The severity with which cystic fibrosis unfolds during a patient’s life depends on the class of CFTR protein function. These classes are easy to remember. CFTR protein function is classified as I, II, III, IV and V, with the lowest being the most ‘incompetent’ type of CFTR. Thus, the most severe form of cystic fibrosis is expected at class I, whereas class V indicates a mild manifestation of the condition.

  Age is also considered a risk factor because the longer a person has lived with cystic fibrosis, the more damaged the tissue in question, is likely to be.

  As for lifestyle risk factors, smoking is out of the question because of the further damage that smoke is known to cause. In terms of diet, people with cystic fibrosis must increase their caloric intake, in order to support proper growth that we all experience during the earlier stages of our lives. Naturally, exercise and an active lifestyle are good for the lungs and for the management of cystic fibrosis as well.

Cystic Fibrosis Complications

  Cystic fibrosis related Diabetes:

  “Diabetes is a common and important complication of cystic fibrosis, an autosomal recessive genetic disease due to mutations in the cystic fibrosis transmembrane conductance regulator (CFTR) gene. Cystic fibrosis–related diabetes (CFRD) is associated with profound detrimental effects on the disease course and mortality and is expected to increase in prevalence as the survival of patients with cystic fibrosis continues to improve. Despite progress in the functional characterization of CFTR molecular defects, the mechanistic basis of CFRD (cystic fibrosis transmembrane regulator) is not well understood, in part because of the relative inaccessibility of the pancreatic tissue and the limited availability of representative animal models.” 8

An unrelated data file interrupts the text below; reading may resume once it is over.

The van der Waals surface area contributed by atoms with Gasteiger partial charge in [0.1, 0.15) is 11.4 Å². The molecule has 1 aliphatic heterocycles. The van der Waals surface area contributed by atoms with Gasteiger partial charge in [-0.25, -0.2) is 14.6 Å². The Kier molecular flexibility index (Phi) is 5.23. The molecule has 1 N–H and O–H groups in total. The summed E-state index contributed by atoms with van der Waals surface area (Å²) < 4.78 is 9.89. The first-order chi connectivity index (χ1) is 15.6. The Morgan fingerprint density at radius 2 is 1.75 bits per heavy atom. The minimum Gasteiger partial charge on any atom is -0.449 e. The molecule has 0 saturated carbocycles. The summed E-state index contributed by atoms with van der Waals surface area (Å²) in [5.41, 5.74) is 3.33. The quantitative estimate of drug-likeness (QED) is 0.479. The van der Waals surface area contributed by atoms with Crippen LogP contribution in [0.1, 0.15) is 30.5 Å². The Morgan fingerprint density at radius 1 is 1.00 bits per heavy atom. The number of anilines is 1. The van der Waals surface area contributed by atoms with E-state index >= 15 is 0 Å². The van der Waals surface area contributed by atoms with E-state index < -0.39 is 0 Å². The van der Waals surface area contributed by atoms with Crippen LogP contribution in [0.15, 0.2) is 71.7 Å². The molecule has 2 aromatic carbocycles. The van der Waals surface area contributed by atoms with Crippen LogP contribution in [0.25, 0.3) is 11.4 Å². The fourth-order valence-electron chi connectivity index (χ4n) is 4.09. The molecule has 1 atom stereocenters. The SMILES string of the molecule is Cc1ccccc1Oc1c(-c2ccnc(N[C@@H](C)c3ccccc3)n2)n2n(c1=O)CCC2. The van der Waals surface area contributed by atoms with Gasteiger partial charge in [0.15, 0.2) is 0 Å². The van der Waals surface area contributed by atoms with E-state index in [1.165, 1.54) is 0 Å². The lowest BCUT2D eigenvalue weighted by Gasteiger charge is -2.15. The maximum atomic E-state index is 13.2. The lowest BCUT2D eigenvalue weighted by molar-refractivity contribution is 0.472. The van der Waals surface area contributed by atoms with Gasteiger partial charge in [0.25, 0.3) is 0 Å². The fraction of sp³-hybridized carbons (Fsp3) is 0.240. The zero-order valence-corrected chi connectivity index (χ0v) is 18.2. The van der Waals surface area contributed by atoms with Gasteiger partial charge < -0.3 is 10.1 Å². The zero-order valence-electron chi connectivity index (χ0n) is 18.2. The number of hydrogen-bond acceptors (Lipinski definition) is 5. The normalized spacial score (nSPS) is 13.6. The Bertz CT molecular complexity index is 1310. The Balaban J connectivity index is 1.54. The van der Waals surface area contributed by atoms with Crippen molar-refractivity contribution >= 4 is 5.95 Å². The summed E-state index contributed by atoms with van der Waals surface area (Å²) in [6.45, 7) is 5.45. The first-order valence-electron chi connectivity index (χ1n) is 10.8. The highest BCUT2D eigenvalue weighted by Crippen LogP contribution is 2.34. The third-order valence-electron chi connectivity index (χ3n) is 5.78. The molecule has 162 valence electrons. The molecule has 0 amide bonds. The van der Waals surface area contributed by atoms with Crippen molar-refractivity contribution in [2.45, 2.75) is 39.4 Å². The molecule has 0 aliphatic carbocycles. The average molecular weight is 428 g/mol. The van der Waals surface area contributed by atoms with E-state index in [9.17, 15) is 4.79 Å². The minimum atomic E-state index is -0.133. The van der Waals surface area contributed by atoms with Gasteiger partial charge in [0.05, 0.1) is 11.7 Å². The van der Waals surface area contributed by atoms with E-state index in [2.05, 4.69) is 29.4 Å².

“CFRD (Cystic fibrosis related Diabetes) involves pathophysiological features of both type 1 and type 2 diabetes. CFRD (Cystic fibrosis related Diabetes) primarily results from insulin deficiency, but insulin resistance also plays a contributory role, and can become acutely severe during infection, pulmonary exacerbation and glucocorticoid usage. Abnormal function of chloride channels leads to accumulation of thick viscous secretions and causes obstructive damage to the exocrine pancreas with progressive fibrosis, fatty infiltration and amyloid deposition in the islets. This results in loss of beta, alpha and pancreatic polypeptide cells. Recently, it has been proposed that a combination of increased oxidative stress and an accumulation of misfolded CFTR (Cystic Fibrosis Related Bone Disease) proteins in the endoplasmic reticulum (ER) that may lead to ER stress and eventual apoptosis of the beta cell.” 9

 

Fig. 3. CFRD
Fig. 3. CFRD (10)

 

“Possible pathogenetic mechanisms in CFRD. Insulin resistance may also have a role in the setting of infections or glucocorticoid therapy. Modifier genes other than CFTR influence the risk of developing diabetes. ER, endoplasmic reticulum.” 11

Cystic Fibrosis Related Bone Disease: